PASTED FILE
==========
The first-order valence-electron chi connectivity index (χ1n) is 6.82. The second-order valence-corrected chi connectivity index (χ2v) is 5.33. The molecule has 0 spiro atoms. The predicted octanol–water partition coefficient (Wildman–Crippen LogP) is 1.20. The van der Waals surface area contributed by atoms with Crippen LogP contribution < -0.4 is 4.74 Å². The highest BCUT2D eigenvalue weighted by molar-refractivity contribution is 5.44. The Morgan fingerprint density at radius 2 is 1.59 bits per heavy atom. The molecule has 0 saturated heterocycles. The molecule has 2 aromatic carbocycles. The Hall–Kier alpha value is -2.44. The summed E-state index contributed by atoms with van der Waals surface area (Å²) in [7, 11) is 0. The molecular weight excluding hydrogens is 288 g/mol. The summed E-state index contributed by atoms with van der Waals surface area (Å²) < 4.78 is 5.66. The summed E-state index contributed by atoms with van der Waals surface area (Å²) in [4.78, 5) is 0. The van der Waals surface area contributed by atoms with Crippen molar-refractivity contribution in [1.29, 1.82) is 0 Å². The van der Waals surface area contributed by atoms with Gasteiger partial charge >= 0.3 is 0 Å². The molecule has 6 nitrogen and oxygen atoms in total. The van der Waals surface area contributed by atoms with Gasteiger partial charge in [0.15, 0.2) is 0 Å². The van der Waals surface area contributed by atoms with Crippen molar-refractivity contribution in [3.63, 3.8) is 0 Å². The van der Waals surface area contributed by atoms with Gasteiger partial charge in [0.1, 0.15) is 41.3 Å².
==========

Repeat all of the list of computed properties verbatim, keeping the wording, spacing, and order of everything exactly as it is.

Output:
The first-order valence-electron chi connectivity index (χ1n) is 6.82. The second-order valence-corrected chi connectivity index (χ2v) is 5.33. The molecule has 0 spiro atoms. The predicted octanol–water partition coefficient (Wildman–Crippen LogP) is 1.20. The van der Waals surface area contributed by atoms with Crippen LogP contribution < -0.4 is 4.74 Å². The highest BCUT2D eigenvalue weighted by molar-refractivity contribution is 5.44. The Morgan fingerprint density at radius 2 is 1.59 bits per heavy atom. The molecule has 0 saturated heterocycles. The molecule has 2 aromatic carbocycles. The Hall–Kier alpha value is -2.44. The summed E-state index contributed by atoms with van der Waals surface area (Å²) in [7, 11) is 0. The molecular weight excluding hydrogens is 288 g/mol. The summed E-state index contributed by atoms with van der Waals surface area (Å²) < 4.78 is 5.66. The summed E-state index contributed by atoms with van der Waals surface area (Å²) in [4.78, 5) is 0. The van der Waals surface area contributed by atoms with Crippen molar-refractivity contribution in [1.29, 1.82) is 0 Å². The van der Waals surface area contributed by atoms with Gasteiger partial charge >= 0.3 is 0 Å². The molecule has 6 nitrogen and oxygen atoms in total. The van der Waals surface area contributed by atoms with Gasteiger partial charge in [0.15, 0.2) is 0 Å². The van der Waals surface area contributed by atoms with Crippen molar-refractivity contribution in [3.63, 3.8) is 0 Å². The van der Waals surface area contributed by atoms with Gasteiger partial charge in [0.1, 0.15) is 41.3 Å².